Last week’s AAM Access 2021 virtual meeting generally danced to a positive beat on the progress of biosimilars today and in the near future. In her keynote address, Acting Food and Drug Administration Commission Janet Woodcock, MD, emphasized that the agency’s biosimilar development and consulting program has experienced increasing engagement. Dr. Woodcock stated, “As of May 1, 94 programs are enrolled in the biosimilar development program. CDER has received meeting requests to discuss the development of biosimilars for 43 different reference products.” This likely includes interest over many of the biologic products categorized as transitional until March 2020 (e.g., growth hormones, follitropins, and of course, the insulins). Forty-three reference products is a big number, however; this must include development programs for several new reference biologic targets.
Dr. Woodcock’s vision for a bright biosimilar future will require additional support on the part of the key stakeholders, including prescribers, payers, and other policy makers. Those observing the industry for some time realize that providers who have the most experience with biosimilars have offered the least resistance to the use of newly available biosimilars. Oncology has been a primary example. Since the initial availability of Zarxio® in 2015, this agent has become the dominant filgrastim product. Providers have presumably gained a high level of confidence in its safety and efficacy record (as well as the reliability of Sandoz’s supply chain), supporting its ongoing use. With this initial experience in the G-CSF category, oncologists quickly prescribed bevacizumab, trastuzumab, and rituximab as these agents were launched over the past 18 months. In the US, of course, infliximab biosimilar prescribing remains depressed, and gastroenterologists, in particular, may have less experience in prescribing (and therefore confidence in) the biosimilar versions of Remicade®.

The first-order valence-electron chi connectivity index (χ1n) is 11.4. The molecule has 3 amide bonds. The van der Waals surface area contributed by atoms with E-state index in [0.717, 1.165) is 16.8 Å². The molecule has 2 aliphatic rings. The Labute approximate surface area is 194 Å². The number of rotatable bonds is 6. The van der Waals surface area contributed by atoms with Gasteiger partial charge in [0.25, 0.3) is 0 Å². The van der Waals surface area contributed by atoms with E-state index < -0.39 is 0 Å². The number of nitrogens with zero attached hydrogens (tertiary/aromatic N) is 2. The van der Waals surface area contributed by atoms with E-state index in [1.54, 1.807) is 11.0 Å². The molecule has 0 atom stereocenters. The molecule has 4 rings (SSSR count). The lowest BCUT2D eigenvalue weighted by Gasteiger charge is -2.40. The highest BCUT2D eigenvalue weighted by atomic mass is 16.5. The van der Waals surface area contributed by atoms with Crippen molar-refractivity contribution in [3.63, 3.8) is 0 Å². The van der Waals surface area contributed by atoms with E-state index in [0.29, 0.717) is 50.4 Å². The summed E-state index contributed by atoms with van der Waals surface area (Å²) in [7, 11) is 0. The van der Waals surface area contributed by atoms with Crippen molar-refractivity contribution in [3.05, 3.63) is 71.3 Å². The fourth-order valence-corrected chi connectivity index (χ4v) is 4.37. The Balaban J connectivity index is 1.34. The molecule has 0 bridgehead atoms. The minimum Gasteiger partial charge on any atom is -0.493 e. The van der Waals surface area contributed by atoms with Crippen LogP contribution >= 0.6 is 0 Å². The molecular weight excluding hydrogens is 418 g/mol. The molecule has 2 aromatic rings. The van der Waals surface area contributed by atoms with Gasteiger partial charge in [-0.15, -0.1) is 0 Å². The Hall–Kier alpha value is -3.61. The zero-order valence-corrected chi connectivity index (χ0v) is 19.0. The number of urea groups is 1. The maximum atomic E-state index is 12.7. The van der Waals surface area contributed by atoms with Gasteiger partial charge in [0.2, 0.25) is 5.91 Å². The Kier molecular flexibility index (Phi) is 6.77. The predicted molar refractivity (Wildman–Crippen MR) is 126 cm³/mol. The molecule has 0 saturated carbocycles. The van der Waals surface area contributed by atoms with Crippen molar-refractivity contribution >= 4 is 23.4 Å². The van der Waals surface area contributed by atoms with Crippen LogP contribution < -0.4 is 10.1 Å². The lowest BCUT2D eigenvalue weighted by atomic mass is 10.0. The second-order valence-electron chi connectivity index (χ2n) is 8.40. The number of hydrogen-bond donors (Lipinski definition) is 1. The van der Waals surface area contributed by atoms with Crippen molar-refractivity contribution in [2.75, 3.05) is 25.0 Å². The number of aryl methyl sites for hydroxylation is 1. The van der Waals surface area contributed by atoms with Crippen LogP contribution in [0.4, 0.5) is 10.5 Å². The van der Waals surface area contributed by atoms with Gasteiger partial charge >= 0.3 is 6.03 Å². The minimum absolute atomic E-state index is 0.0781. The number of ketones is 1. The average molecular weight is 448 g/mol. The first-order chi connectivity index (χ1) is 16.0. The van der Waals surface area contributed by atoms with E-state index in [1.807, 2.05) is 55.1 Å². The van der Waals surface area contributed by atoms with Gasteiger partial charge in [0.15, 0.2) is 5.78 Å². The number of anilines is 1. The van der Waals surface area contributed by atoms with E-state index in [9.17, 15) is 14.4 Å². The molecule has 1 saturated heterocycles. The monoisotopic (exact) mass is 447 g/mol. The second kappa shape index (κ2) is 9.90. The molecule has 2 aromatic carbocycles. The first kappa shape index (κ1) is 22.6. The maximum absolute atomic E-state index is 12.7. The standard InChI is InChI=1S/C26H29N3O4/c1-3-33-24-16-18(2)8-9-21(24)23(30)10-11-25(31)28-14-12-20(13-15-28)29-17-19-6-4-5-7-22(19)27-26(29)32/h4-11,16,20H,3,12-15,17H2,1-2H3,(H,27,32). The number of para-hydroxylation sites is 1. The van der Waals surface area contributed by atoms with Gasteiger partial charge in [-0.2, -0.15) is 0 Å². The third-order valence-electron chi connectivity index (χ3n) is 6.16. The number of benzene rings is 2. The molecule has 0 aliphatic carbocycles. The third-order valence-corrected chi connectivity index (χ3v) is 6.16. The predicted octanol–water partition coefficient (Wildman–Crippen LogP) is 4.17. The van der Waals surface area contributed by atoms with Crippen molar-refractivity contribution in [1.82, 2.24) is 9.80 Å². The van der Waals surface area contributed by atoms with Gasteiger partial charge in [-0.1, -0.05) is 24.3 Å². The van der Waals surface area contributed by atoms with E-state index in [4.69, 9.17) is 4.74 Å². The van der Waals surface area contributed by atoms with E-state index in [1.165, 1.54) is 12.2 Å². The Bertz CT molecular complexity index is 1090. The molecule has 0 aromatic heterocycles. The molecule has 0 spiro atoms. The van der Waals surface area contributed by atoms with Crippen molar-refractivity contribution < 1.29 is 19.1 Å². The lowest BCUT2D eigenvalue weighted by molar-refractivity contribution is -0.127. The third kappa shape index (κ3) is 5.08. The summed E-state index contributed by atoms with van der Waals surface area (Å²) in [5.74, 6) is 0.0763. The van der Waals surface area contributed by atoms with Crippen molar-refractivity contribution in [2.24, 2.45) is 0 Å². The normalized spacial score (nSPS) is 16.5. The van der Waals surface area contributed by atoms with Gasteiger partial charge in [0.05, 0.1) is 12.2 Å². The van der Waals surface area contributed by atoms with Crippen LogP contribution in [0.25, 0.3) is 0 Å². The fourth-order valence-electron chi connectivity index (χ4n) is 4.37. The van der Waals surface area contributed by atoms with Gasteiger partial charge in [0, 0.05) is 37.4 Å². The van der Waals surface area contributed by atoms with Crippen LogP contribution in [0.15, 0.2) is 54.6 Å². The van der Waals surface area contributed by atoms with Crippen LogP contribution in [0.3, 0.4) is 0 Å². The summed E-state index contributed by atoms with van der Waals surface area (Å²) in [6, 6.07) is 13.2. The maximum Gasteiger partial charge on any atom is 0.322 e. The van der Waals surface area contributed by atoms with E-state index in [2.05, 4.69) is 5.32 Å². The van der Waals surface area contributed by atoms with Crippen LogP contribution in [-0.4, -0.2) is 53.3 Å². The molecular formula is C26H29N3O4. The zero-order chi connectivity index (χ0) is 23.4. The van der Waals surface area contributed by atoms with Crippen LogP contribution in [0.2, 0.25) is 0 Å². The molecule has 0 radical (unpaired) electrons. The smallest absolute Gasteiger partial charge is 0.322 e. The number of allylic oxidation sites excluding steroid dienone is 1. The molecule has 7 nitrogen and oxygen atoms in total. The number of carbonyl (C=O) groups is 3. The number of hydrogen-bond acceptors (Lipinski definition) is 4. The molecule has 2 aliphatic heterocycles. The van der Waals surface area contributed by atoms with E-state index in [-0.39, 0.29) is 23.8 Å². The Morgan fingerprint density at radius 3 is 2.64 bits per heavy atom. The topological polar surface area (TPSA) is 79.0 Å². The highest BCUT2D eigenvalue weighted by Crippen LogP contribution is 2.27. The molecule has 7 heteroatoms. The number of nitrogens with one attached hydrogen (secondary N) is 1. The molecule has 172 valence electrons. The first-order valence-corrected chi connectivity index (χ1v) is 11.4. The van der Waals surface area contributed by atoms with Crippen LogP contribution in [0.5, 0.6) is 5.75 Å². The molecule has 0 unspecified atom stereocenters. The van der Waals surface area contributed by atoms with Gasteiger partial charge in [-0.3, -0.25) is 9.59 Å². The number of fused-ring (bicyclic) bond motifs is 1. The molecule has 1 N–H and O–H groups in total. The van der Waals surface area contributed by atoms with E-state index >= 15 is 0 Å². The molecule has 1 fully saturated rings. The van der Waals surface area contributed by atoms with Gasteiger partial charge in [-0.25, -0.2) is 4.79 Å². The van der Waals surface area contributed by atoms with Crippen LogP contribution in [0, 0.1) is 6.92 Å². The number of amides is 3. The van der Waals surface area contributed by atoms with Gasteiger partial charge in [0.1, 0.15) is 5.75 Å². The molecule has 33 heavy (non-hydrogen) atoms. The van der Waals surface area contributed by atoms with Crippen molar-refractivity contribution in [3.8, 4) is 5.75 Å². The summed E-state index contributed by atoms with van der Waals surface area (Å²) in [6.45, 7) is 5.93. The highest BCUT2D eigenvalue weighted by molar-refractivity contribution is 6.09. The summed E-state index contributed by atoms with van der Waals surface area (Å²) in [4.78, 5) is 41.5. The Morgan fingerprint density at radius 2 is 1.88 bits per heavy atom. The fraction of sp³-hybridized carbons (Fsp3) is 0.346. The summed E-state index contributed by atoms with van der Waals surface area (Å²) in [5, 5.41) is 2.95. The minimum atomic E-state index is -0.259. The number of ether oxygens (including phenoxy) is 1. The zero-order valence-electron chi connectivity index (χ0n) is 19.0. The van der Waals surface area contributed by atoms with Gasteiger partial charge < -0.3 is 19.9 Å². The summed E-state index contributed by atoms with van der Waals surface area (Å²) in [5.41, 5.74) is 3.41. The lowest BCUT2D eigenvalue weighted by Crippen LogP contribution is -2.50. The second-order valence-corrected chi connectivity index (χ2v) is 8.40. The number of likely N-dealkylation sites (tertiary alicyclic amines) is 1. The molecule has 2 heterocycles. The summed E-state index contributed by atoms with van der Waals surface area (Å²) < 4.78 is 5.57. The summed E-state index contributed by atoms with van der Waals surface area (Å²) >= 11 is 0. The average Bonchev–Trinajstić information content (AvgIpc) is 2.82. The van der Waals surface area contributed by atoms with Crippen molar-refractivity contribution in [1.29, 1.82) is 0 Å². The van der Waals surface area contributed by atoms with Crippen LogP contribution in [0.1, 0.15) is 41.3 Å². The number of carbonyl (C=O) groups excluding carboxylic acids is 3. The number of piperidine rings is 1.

For categories that may be new to biosimilars in upcoming years, better education of providers and healthcare professionals on biosimilars will play an important role. That starts today with the training students receive in medical, pharmacy, and nursing schools. The FDA recognized this, undertaking a project in 2019 to survey how biosimilar education is provided to students. Dr. Woodcock realized that this is no small question, as it underlies the importance of healthcare personnel’s comfort levels surrounding biosimilars.
Pharmacy Training in Biosimilars
In our own conversations with FDA, the American Association of Colleges of Pharmacy, the Academy of Managed Care Pharmacy, and with other leaders, it has been apparent that student education about biosimilars is very inconsistent. For example, in the college of pharmacy setting, we’ve received anecdotal reports of its discussion within the therapeutics curricula, the drug regulatory track, during pharmaceutical management training, or nothing much at all. In a couple of instances, biosimilars are addressed as part of satellite programs offered to students, which may be voluntary. These can provide a fuller introduction to the field, offering time for questions and answers, but is an hour or so adequate time to address such an important tool in controlling specialty pharmaceutical costs? In any case, it does have the effect of reaching a critical healthcare audience who will be responsible for educating patients and helping to make coverage policy decisions. At the very least, it does ensure that the terminology is not foreign to pharmacy school graduates.
One very difficult challenge is time. Within graduate programs, curricula are packed with traditional education on pharmacology and pharmacodynamics, education on disease and epidemiology, practice management, and the healthcare system in general. Finding space or an opportunity for new or developing educational topics can turn into a debate over priorities.
We have not had similar experiences on the medical school side of the fence. We know that experience breeds confidence in biosimilars. How will medical professionals consider the upcoming launch of the ranibizumab biosimilars for ophthalmologic indications? That’s new territory. Prescribers’ understanding of biosimilars’ role and the foundation for their FDA approval become even more critical to the successful launch and swift uptake of these agents.
Although Commissioner Woodcock mentioned the biosimilar education initiative in her keynote address, it is unclear if the project has gone beyond a basic survey of medical, pharmacy, and nursing school deans. Steps to provide a model core curriculum in biosimilars, or at least a consistent method for exploring the topic in graduate healthcare training, should now be a priority.